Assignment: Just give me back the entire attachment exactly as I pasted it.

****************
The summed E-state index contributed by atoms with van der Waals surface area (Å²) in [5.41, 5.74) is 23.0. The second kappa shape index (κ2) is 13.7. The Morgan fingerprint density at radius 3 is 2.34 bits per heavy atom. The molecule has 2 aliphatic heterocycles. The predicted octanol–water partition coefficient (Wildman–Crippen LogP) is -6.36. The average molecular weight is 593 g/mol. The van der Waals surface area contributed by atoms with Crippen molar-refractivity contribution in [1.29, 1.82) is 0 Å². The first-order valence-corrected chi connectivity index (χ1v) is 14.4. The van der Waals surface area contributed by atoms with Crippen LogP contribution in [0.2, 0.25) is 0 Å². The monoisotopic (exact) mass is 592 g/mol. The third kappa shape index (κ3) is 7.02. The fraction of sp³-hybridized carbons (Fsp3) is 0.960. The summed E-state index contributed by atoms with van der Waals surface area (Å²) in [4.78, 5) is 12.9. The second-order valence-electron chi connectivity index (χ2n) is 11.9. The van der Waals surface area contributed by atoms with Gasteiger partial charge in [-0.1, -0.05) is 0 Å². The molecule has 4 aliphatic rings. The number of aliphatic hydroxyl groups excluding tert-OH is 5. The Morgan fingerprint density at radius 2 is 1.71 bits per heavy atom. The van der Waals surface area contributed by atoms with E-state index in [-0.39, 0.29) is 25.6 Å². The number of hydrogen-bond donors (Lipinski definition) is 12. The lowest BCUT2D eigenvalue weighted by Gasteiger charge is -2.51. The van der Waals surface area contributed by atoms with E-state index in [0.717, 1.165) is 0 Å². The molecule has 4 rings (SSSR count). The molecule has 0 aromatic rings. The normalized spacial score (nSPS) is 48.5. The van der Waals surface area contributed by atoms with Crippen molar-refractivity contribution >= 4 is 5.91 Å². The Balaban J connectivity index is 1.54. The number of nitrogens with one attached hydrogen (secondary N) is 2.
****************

The summed E-state index contributed by atoms with van der Waals surface area (Å²) in [5.41, 5.74) is 23.0. The second kappa shape index (κ2) is 13.7. The Morgan fingerprint density at radius 3 is 2.34 bits per heavy atom. The molecule has 2 aliphatic heterocycles. The predicted octanol–water partition coefficient (Wildman–Crippen LogP) is -6.36. The average molecular weight is 593 g/mol. The van der Waals surface area contributed by atoms with Crippen molar-refractivity contribution in [1.29, 1.82) is 0 Å². The first-order valence-corrected chi connectivity index (χ1v) is 14.4. The van der Waals surface area contributed by atoms with Crippen LogP contribution in [0.2, 0.25) is 0 Å². The monoisotopic (exact) mass is 592 g/mol. The third kappa shape index (κ3) is 7.02. The fraction of sp³-hybridized carbons (Fsp3) is 0.960. The summed E-state index contributed by atoms with van der Waals surface area (Å²) in [4.78, 5) is 12.9. The second-order valence-electron chi connectivity index (χ2n) is 11.9. The van der Waals surface area contributed by atoms with Gasteiger partial charge in [-0.1, -0.05) is 0 Å². The molecule has 4 aliphatic rings. The number of aliphatic hydroxyl groups excluding tert-OH is 5. The Morgan fingerprint density at radius 2 is 1.71 bits per heavy atom. The van der Waals surface area contributed by atoms with E-state index in [-0.39, 0.29) is 25.6 Å². The number of hydrogen-bond donors (Lipinski definition) is 12. The lowest BCUT2D eigenvalue weighted by Gasteiger charge is -2.51. The van der Waals surface area contributed by atoms with E-state index in [0.717, 1.165) is 0 Å². The molecule has 4 rings (SSSR count). The molecule has 0 aromatic rings. The normalized spacial score (nSPS) is 48.5. The van der Waals surface area contributed by atoms with Crippen molar-refractivity contribution >= 4 is 5.91 Å². The Balaban J connectivity index is 1.54. The number of nitrogens with one attached hydrogen (secondary N) is 2.